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NEW AEROASTRO 16-ENG DEGREE ADDRESSES GLOBAL CHALLENGES, INTERDISCIPLINARY STUDIES by David L. Darmofal and Ian A. Waitz “Studying engineering at MIT can be a gateway to many things. MIT students are interested not only Our students have made it clear: while in a disciplinary engineering degree, but also in they are eager to learn the skills and addressing broad and complex problems that affect gain the abilities of world-class engi- the world, and we can help them by making an engi- neers, many of them want to apply this neering degree more appealing and more suited to knowledge to the critical global chal- this wide range of application — while preserving lenges of our age, including energy, depth and rigor that characterize an MIT education.” transportation, climate change, and SUBRA SURESH, former dean of the MIT School of Engineering, now Director of the National Science Foundation poverty. Others are interested in studying interdisciplinary fields such as computational, engineering management, and autonomous systems that can be applied in many engineering disci- plines. The AeroAstro Department, the School of Engineering, and the MIT faculty heard them. This past April, the Institute gave AeroAstro a green light to proceed with an exciting new degree program: a flexible major option that still features our traditional aerospace engineering degrees’ rigor and technical depth, but offers a more interdisciplinary engineering education. NEW VISIONS IN ENGINEERING EDUCATION In 1997, the Aeronautics and Astronautics Department developed a strategic plan that led to broadening our vision of aerospace engineering beyond the traditional aerospace disciplines New AeroAstro 16-ENG degree addresses global challenges, interdisciplinary studies 43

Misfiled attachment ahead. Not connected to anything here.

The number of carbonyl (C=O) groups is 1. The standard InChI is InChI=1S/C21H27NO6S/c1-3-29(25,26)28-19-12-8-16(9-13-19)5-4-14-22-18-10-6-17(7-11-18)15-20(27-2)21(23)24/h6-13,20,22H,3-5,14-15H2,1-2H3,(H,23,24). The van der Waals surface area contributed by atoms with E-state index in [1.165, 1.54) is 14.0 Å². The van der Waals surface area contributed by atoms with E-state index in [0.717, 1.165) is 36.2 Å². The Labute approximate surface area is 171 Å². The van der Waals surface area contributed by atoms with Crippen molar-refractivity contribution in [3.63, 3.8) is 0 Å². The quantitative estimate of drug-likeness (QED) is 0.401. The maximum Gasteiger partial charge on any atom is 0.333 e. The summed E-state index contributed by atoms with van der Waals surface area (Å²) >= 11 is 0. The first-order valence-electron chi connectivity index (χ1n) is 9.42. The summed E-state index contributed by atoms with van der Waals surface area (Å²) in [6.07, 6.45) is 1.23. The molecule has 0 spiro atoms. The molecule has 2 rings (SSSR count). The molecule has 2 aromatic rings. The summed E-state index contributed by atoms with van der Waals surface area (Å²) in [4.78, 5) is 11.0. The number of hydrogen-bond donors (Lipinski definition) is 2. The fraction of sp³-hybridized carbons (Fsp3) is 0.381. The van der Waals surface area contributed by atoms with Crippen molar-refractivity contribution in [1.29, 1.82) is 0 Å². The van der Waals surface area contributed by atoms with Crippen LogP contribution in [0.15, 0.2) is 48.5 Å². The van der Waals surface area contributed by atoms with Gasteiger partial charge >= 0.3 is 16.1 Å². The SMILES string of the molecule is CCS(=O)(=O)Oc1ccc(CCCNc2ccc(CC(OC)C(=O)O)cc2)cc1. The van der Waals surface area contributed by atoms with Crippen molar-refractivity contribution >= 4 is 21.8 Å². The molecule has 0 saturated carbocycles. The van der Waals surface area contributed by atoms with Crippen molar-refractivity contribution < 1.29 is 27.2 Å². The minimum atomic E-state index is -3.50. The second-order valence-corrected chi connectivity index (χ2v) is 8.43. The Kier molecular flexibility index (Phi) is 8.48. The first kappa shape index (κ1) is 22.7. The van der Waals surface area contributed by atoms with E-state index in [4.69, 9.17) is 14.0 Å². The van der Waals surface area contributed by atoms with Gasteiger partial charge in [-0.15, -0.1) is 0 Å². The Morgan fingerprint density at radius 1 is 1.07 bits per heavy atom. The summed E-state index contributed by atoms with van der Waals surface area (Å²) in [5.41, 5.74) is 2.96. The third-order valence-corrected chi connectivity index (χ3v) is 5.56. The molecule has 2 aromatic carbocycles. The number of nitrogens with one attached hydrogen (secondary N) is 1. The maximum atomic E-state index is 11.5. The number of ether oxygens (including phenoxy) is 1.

AeroAstro Annual 7

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